Hop Purchase & Usage

Try to buy only the best

  • There are four Hop Merchants in the UK and many more worldwide, all providing different services, products and emphasis on different areas of the market
  • Hops should be stored in a deep freeze, refrigerator or in a cold room
  • Hop bitterness is lost faster at higher temperatures
  • Purchase in a pack size as close to the brew length usage as you can – aroma is lost once the pack is opened
  • For smaller needs, buy in fresh packs or their equivalent (vacuum packs in double silver foil)
  • Always enquire as to the age of hops and the quality
  • Pellets are sometimes easier to store and use than whole hops

Learn to evaluate the hops yourself

  • To assess or compare hop aroma make a hop tea, cool it and smell
  • Hop merchants who sniff and rub hops every day look for a sample with a fresh clean aroma without defects in appearance
  • Hops may smell powerful when rubbed in the hand, yet may not be so powerful when in the beer. Minor differences in the rub can mean big differences in the beer
  • Whatever the hand evaluation there is no substitute for test brewing

Test Brewing

  • Test brew once with the new hop alone to see where it fits on the bitterness, aromatic and intensity scales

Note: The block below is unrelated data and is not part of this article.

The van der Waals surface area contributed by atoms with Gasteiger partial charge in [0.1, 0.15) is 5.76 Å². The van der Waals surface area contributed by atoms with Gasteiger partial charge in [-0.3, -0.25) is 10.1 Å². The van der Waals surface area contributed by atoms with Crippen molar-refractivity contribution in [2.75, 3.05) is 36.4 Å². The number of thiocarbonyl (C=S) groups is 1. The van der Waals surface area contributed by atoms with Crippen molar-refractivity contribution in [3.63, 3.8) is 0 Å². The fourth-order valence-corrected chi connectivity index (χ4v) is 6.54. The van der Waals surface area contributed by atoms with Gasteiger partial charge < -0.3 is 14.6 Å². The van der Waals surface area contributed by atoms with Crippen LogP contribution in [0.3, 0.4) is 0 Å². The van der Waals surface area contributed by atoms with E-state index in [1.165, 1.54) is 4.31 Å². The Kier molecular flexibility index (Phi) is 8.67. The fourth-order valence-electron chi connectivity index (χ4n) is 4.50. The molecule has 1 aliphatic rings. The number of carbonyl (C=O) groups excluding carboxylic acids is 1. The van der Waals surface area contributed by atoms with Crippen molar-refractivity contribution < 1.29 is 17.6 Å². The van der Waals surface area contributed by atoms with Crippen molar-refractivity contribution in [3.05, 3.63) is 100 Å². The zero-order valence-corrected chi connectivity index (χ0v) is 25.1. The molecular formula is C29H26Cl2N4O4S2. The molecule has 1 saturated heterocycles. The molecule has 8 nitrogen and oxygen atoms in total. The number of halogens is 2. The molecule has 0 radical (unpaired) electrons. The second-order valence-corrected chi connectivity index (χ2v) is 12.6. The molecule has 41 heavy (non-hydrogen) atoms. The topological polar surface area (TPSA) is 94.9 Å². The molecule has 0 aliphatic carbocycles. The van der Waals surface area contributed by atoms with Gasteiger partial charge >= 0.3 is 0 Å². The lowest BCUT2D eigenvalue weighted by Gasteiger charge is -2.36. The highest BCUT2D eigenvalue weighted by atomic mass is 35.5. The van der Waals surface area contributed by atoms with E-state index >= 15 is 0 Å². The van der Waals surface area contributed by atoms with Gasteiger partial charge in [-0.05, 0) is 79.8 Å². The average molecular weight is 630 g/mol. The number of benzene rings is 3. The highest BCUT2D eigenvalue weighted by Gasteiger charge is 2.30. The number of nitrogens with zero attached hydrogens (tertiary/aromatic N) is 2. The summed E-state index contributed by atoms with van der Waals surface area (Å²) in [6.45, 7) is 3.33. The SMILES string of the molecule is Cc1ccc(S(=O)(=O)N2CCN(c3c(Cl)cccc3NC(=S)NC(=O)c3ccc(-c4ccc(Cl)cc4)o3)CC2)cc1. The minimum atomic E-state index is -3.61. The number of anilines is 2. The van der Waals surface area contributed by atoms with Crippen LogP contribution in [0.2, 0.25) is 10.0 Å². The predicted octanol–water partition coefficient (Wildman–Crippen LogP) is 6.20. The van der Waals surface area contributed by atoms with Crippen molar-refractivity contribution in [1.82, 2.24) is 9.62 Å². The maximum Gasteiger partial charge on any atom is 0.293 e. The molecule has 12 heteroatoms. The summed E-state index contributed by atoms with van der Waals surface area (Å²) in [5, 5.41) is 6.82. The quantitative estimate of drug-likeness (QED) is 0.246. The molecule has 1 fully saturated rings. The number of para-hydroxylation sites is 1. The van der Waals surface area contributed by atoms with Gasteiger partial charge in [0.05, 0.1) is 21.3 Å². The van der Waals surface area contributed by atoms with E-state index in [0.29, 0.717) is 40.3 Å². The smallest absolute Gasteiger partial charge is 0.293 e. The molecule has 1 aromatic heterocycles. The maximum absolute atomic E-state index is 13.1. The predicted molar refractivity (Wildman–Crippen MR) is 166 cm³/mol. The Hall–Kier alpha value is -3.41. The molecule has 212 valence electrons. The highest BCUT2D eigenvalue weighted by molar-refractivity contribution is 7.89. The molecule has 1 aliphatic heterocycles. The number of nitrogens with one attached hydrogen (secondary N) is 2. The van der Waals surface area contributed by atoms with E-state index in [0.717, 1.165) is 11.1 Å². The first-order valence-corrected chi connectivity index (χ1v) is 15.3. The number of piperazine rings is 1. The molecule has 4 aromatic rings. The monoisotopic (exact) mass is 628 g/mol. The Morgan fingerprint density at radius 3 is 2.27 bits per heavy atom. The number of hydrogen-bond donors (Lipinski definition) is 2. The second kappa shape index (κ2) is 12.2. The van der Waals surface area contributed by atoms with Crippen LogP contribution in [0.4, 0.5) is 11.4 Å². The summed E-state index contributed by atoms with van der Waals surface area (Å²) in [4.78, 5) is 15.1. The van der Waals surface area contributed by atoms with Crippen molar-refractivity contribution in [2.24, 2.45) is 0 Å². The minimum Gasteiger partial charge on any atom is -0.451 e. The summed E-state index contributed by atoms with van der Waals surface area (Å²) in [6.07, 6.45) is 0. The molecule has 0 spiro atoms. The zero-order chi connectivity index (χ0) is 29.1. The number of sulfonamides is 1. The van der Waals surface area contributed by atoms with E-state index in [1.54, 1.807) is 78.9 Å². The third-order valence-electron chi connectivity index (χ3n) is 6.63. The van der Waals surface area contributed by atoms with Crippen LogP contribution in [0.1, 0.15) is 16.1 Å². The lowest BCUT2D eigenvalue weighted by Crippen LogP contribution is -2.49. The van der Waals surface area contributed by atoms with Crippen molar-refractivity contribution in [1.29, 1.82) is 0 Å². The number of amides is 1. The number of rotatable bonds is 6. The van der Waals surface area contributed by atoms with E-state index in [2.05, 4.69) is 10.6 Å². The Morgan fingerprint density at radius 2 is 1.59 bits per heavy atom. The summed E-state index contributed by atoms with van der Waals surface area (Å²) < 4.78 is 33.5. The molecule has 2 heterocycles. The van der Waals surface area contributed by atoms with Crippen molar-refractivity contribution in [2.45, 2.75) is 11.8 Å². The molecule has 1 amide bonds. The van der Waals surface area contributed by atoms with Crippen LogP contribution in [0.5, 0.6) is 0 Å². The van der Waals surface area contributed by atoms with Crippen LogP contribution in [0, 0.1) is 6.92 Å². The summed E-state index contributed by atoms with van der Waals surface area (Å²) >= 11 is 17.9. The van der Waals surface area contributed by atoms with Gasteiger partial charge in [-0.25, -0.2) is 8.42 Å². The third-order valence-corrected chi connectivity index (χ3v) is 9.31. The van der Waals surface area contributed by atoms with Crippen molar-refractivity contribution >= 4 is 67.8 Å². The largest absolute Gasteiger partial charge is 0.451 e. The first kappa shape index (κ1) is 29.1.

• Test it out in a 100% pale malt beer with a standard water treatment so that the hop aroma shows through clearly
  • Adjust the portion quantities by the alpha content of the new hop and start with a comparison of the flavour at about 28 IBU’s (similar to commercial ales)


  • To build a hop grist, look at other hop grist’s of beers you like and experiment
  • Research recipes
  • Home brewing books give clues and there is much on the Internet
  • If you mix hops remember that sometimes hop aromas from different hops just ‘average out’ the taste and dilute the effect
  • Single hopped beers sometimes have more aroma definition about them than multi-hopped beers.
  • Choose the ‘alpha’ hop carefully. Some ‘alpha’ hops have strong aromas (in spite of their early addition to the boil) that may subtract from or add to the final hop character.

Portions and Timing

  • What works on one brew process and yeast may not work on another – in short, anything goes, be creative
  • Most methods have been tried and are still in use somewhere

Yeast and Process

  • Look closely at your yeast and brewing process
  • The same hop on different yeast will taste different
  • Make sure your yeast is compatible with the beer you are trying to make
  • Start by having the beer tasted blind by friendly brewers and ask their opinions
  • Other aromas might be hiding the hop aroma, higher alcohols, high gravity brewing (jammy) esters, diacetyl and hydrogen sulfide will all disguise or overlay your hop aroma